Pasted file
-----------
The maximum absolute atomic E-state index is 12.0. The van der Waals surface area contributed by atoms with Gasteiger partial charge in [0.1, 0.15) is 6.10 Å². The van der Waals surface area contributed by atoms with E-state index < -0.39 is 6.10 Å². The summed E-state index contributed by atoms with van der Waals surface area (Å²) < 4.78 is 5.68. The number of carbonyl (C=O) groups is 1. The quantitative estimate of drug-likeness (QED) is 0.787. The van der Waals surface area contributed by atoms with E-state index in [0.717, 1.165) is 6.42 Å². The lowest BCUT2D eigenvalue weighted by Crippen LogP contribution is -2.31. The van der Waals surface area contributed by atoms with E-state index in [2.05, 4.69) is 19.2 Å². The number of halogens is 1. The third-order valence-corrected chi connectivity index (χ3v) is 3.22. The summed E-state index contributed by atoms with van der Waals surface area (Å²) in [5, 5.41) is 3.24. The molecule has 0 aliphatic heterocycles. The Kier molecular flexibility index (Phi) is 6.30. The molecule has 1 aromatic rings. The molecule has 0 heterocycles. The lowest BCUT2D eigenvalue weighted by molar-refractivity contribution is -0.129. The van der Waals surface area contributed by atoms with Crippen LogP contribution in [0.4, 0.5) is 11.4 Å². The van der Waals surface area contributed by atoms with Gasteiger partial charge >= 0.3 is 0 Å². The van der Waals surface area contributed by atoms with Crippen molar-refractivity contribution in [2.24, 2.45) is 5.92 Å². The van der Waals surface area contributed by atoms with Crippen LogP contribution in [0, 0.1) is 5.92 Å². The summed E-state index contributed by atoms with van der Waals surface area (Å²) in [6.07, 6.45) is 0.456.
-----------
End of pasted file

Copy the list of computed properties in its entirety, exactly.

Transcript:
The maximum absolute atomic E-state index is 12.0. The van der Waals surface area contributed by atoms with Gasteiger partial charge in [0.1, 0.15) is 6.10 Å². The van der Waals surface area contributed by atoms with E-state index < -0.39 is 6.10 Å². The summed E-state index contributed by atoms with van der Waals surface area (Å²) < 4.78 is 5.68. The number of carbonyl (C=O) groups is 1. The quantitative estimate of drug-likeness (QED) is 0.787. The van der Waals surface area contributed by atoms with E-state index in [0.717, 1.165) is 6.42 Å². The lowest BCUT2D eigenvalue weighted by Crippen LogP contribution is -2.31. The van der Waals surface area contributed by atoms with E-state index in [2.05, 4.69) is 19.2 Å². The number of halogens is 1. The third-order valence-corrected chi connectivity index (χ3v) is 3.22. The summed E-state index contributed by atoms with van der Waals surface area (Å²) in [5, 5.41) is 3.24. The molecule has 0 aliphatic heterocycles. The Kier molecular flexibility index (Phi) is 6.30. The molecule has 1 aromatic rings. The molecule has 0 heterocycles. The lowest BCUT2D eigenvalue weighted by molar-refractivity contribution is -0.129. The van der Waals surface area contributed by atoms with Crippen LogP contribution in [0.4, 0.5) is 11.4 Å². The van der Waals surface area contributed by atoms with Gasteiger partial charge >= 0.3 is 0 Å². The van der Waals surface area contributed by atoms with Crippen molar-refractivity contribution in [2.24, 2.45) is 5.92 Å². The van der Waals surface area contributed by atoms with Crippen LogP contribution in [0, 0.1) is 5.92 Å². The summed E-state index contributed by atoms with van der Waals surface area (Å²) in [6.07, 6.45) is 0.456.